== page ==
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Several reports of illegal fishing, poaching and anti-social behaviour near bodies of water in Newark and Sherwood




There have been several reports of illegal fishing, poaching and anti-social behaviour near bodies of water in Newark and Sherwood.

In response, Newark police have been patrolling hotspot areas with colleagues from the Environment Agency.

During the operation to catch people out, several people were stopped and spoken to and inquiries are ongoing.

Newark Police carried out the operation with colleagues from the Environment Agency. (49846250)
Newark Police carried out the operation with colleagues from the Environment Agency. (49846250)

A man was reported for summons for fishing without a licence.

Neighbourhood Sergeant Rob Harrison said: “We’re continuing our robust activity to tackle issues which were recently raised by members of the community.

"During our patrols, we spoke with lots of local people who were really positive about the action we were taking.

Newark Police carried out the operation with colleagues from the Environment Agency. (49846243)
Newark Police carried out the operation with colleagues from the Environment Agency. (49846243)

"We take wildlife crime seriously as these issues can be detrimental to the environment and cause great distress to members of the public.

"We encourage people to continue to report these incidents to us on 101 so we can crack down on those responsible.”

It comes as a similar operation was carried out within Lincolnshire, with the help from Nottinghamshire wildlife officers.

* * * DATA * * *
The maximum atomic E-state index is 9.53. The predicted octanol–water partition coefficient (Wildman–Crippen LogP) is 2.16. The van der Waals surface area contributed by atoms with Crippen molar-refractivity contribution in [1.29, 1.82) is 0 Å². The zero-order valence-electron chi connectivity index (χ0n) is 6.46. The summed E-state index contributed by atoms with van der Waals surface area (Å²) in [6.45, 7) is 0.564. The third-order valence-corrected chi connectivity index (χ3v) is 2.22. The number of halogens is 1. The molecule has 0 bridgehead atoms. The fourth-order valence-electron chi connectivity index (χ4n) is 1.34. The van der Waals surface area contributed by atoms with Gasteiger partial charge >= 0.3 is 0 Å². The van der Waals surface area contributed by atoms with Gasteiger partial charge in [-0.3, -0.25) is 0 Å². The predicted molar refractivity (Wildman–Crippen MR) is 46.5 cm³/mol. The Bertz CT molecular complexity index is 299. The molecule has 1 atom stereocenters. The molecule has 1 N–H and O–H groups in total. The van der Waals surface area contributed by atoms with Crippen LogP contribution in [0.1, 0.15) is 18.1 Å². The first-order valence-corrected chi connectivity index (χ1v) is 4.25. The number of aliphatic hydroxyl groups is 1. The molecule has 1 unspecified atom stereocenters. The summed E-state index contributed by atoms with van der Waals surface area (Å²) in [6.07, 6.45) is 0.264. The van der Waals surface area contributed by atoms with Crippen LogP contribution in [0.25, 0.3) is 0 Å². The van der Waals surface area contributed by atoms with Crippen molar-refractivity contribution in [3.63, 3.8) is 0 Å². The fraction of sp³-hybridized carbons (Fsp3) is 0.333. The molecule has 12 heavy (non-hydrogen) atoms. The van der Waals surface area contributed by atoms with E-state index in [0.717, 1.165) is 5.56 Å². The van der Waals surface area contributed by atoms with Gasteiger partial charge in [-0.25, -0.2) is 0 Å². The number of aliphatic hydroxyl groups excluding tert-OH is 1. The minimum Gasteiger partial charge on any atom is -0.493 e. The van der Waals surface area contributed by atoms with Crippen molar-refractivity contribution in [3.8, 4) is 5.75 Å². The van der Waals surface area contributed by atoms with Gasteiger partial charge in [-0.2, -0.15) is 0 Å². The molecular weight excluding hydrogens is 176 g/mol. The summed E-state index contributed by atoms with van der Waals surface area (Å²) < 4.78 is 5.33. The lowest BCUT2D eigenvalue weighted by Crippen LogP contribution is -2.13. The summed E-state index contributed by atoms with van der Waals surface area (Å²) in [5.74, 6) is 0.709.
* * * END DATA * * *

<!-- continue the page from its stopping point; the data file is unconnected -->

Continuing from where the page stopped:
A total of 16 suspects were served notices for fishing offences in the county, with 118 spot checks carried out to ensure anglers were properly licensed and fishing within the rules.

Newark Police carried out the operation with colleagues from the Environment Agency. (49846238)
Newark Police carried out the operation with colleagues from the Environment Agency. (49846238)

The Environment Agency operation was carried with the help from wildlife crime officers in the county and at Nottinghamshire and Derbyshire, as well as volunteers from the Angling Trust.

Anyone fishing illegally can expect to be prosecuted and face a fine of up to £2,500, up to £50,000 for byelaw offences and a potential two-year prison sentence for illegal methods.

Lee Watts, fisheries enforcement officer for the East Midlands at the Environment Agency, said: "We take illegal fishing very seriously.

"Anyone committing offences can expect to be prosecuted and face a substantial fine. I’d like to offer my thanks to all officers, police staff and Angling Trust personnel who took part and made it a successful operation.

"It’s through partnerships like this that we can take action and send clear message to those who break the law."

Angling Trust fisheries enforcement support service regional enforcement manager Paul Thomas said: "This was a perfect example of partnership working in action — and what can be achieved by everyone working together.

"As always, we are most grateful to our volunteers for so public-spiritedly giving up their time to help protect fish and fisheries. We look forward to more of these operations."



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